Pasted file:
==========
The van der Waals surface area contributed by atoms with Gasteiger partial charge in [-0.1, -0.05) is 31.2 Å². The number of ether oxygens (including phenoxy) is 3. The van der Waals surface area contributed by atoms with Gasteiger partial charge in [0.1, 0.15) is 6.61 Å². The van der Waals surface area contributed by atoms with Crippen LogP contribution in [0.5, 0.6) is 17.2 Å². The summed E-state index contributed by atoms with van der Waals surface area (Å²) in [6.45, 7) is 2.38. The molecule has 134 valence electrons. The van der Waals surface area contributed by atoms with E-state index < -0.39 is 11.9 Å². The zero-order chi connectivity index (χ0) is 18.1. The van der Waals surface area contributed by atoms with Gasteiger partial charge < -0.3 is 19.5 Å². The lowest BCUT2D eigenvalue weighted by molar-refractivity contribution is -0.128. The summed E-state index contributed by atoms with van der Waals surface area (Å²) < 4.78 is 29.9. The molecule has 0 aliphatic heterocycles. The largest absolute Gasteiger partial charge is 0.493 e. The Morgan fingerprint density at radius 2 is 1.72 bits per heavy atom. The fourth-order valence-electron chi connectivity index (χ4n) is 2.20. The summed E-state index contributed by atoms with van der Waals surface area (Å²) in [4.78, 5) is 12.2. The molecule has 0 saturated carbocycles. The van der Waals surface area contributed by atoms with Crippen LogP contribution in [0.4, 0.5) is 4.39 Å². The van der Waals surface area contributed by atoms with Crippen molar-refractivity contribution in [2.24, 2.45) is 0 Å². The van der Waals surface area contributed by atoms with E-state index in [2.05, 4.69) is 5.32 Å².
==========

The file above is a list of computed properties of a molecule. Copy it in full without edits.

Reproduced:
The van der Waals surface area contributed by atoms with Gasteiger partial charge in [-0.1, -0.05) is 31.2 Å². The number of ether oxygens (including phenoxy) is 3. The van der Waals surface area contributed by atoms with Gasteiger partial charge in [0.1, 0.15) is 6.61 Å². The van der Waals surface area contributed by atoms with Crippen LogP contribution in [0.5, 0.6) is 17.2 Å². The summed E-state index contributed by atoms with van der Waals surface area (Å²) in [6.45, 7) is 2.38. The molecule has 134 valence electrons. The van der Waals surface area contributed by atoms with E-state index < -0.39 is 11.9 Å². The zero-order chi connectivity index (χ0) is 18.1. The van der Waals surface area contributed by atoms with Gasteiger partial charge < -0.3 is 19.5 Å². The lowest BCUT2D eigenvalue weighted by molar-refractivity contribution is -0.128. The summed E-state index contributed by atoms with van der Waals surface area (Å²) < 4.78 is 29.9. The molecule has 0 aliphatic heterocycles. The largest absolute Gasteiger partial charge is 0.493 e. The Morgan fingerprint density at radius 2 is 1.72 bits per heavy atom. The fourth-order valence-electron chi connectivity index (χ4n) is 2.20. The summed E-state index contributed by atoms with van der Waals surface area (Å²) in [4.78, 5) is 12.2. The molecule has 0 saturated carbocycles. The van der Waals surface area contributed by atoms with Crippen LogP contribution in [0.4, 0.5) is 4.39 Å². The van der Waals surface area contributed by atoms with Crippen molar-refractivity contribution in [2.24, 2.45) is 0 Å². The van der Waals surface area contributed by atoms with E-state index in [2.05, 4.69) is 5.32 Å².